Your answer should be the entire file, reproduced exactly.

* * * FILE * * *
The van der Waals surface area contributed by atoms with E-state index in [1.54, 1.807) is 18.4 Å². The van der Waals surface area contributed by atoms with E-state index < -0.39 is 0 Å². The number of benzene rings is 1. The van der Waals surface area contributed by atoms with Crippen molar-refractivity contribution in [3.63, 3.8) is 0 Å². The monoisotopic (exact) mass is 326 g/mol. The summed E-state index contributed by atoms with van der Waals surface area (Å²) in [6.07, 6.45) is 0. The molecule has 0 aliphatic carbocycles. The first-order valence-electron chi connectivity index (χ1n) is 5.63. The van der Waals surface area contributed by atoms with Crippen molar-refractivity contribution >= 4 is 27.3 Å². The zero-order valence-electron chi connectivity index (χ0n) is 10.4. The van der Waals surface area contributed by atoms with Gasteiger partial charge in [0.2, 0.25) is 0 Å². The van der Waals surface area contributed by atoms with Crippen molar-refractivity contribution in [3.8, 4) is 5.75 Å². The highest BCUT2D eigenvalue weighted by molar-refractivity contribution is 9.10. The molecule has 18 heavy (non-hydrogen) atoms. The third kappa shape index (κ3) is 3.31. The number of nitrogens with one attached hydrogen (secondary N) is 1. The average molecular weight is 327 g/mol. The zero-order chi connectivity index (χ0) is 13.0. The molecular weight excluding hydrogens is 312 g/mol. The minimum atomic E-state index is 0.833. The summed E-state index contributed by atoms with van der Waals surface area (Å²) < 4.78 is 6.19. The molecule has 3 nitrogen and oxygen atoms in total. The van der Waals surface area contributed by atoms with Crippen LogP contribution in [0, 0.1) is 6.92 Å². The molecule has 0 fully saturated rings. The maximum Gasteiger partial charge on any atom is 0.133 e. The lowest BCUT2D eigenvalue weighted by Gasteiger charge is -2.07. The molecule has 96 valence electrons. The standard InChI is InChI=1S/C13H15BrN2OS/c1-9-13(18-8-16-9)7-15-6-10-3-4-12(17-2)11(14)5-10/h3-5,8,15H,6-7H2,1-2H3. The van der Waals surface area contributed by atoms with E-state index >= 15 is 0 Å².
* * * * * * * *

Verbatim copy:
The van der Waals surface area contributed by atoms with E-state index in [1.54, 1.807) is 18.4 Å². The van der Waals surface area contributed by atoms with E-state index < -0.39 is 0 Å². The number of benzene rings is 1. The van der Waals surface area contributed by atoms with Crippen molar-refractivity contribution in [3.63, 3.8) is 0 Å². The monoisotopic (exact) mass is 326 g/mol. The summed E-state index contributed by atoms with van der Waals surface area (Å²) in [6.07, 6.45) is 0. The molecule has 0 aliphatic carbocycles. The first-order valence-electron chi connectivity index (χ1n) is 5.63. The van der Waals surface area contributed by atoms with Crippen molar-refractivity contribution >= 4 is 27.3 Å². The zero-order valence-electron chi connectivity index (χ0n) is 10.4. The van der Waals surface area contributed by atoms with Gasteiger partial charge in [0.2, 0.25) is 0 Å². The van der Waals surface area contributed by atoms with Crippen molar-refractivity contribution in [3.8, 4) is 5.75 Å². The highest BCUT2D eigenvalue weighted by molar-refractivity contribution is 9.10. The molecule has 18 heavy (non-hydrogen) atoms. The third kappa shape index (κ3) is 3.31. The number of nitrogens with one attached hydrogen (secondary N) is 1. The average molecular weight is 327 g/mol. The zero-order chi connectivity index (χ0) is 13.0. The molecular weight excluding hydrogens is 312 g/mol. The minimum atomic E-state index is 0.833. The summed E-state index contributed by atoms with van der Waals surface area (Å²) < 4.78 is 6.19. The molecule has 3 nitrogen and oxygen atoms in total. The van der Waals surface area contributed by atoms with Crippen LogP contribution in [0, 0.1) is 6.92 Å². The molecule has 0 fully saturated rings. The maximum Gasteiger partial charge on any atom is 0.133 e. The lowest BCUT2D eigenvalue weighted by Gasteiger charge is -2.07. The molecule has 96 valence electrons. The standard InChI is InChI=1S/C13H15BrN2OS/c1-9-13(18-8-16-9)7-15-6-10-3-4-12(17-2)11(14)5-10/h3-5,8,15H,6-7H2,1-2H3. The van der Waals surface area contributed by atoms with E-state index >= 15 is 0 Å².